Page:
Beginning in January, a client can give away up to $14,000 worth of assets to each recipient, with no limit, and face no gift tax consequences.
Of particular interest to advisors working with wealthy parents and grandparents, the special 529 plan tax break rises from $65,000 to $70,000 next year. A client will be able to invest up to five years’ worth of gift tax exclusion amounts in 529 plans for any number of beneficiaries.
Grandma Flo, for example, could put $70,000 into a 529 plan for little Amber, $70,000 into a 529 plan for little Brett, and so on. She’d use up five years’ worth of gift tax exclusions for each recipient and she’d have to file gift tax returns, but she would not owe gift tax and would not see her estate tax shelter reduced. (If Grandma Flo dies within five years, though, a pro rata portion of the gifts will be included in her estate.)
How will the increase affect clients who already have made multi-year gifts to a 529 plan? Say Grandma Flo put $65,000 into Amber’s 529 account in 2012, effectively using up her gift tax allowance for Amber from 2012 through 2016. If she wishes, Flo can give Amber another $1,000 a year in 2013 through 2016, covered by the gift tax exclusion, or she can contribute another $1,000 a year into Amber’s 529 plan.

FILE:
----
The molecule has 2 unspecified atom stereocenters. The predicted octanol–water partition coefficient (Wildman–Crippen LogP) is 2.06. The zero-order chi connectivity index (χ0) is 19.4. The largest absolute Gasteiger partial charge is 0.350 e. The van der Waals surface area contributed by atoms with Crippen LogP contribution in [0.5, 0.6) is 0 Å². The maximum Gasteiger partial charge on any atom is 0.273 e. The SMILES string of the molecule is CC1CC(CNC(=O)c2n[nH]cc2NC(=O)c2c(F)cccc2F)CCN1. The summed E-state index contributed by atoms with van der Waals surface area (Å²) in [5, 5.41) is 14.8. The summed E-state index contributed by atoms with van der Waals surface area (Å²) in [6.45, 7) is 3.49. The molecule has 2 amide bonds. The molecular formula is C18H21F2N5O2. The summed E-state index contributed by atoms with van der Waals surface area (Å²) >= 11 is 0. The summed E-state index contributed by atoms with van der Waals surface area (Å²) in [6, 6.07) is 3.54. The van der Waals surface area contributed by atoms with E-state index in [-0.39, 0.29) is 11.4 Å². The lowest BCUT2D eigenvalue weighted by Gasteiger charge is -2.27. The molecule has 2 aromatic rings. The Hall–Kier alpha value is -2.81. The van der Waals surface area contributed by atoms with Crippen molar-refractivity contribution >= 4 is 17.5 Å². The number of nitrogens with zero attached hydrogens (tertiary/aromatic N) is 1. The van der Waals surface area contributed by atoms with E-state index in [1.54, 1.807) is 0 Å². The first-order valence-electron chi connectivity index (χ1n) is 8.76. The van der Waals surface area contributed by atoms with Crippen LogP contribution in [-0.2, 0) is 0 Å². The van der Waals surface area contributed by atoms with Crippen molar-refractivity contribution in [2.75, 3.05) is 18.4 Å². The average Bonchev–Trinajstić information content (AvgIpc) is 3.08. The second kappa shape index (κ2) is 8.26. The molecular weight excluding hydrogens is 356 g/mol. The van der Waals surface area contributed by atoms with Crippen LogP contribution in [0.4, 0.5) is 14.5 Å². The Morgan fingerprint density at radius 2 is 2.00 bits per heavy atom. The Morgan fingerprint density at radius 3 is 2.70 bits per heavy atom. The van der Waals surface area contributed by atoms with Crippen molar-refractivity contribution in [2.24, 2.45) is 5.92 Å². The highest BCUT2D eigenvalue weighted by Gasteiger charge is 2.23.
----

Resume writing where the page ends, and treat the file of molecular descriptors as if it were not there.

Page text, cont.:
However, CPA Joe Hurley, writing for his savingforcollege.com website, says that such small supplemental gifts can’t qualify for the five-year upfront tax break. The five-year election can be made only for contributions that exceed the annual gift tax exclusion amount–more than $14,000 in 2013.
Suppose, though, that Grandma Flo had put $50,000 into Amber’s 529 account in 2012, spreading the amount over five years at $10,000 per year. Thus, she will have $4,000 of unused gift tax exclusion for 2013: the new $14,000 exclusion amount minus the $10,000 used up in advance.
In this scenario, Flo might contribute, say, another $20,000 to Amber’s account in 2013 and make a five-year election. Flo would be applying $4,000 a year to her annual gift exclusion for 2013 and for each of the subsequent four years.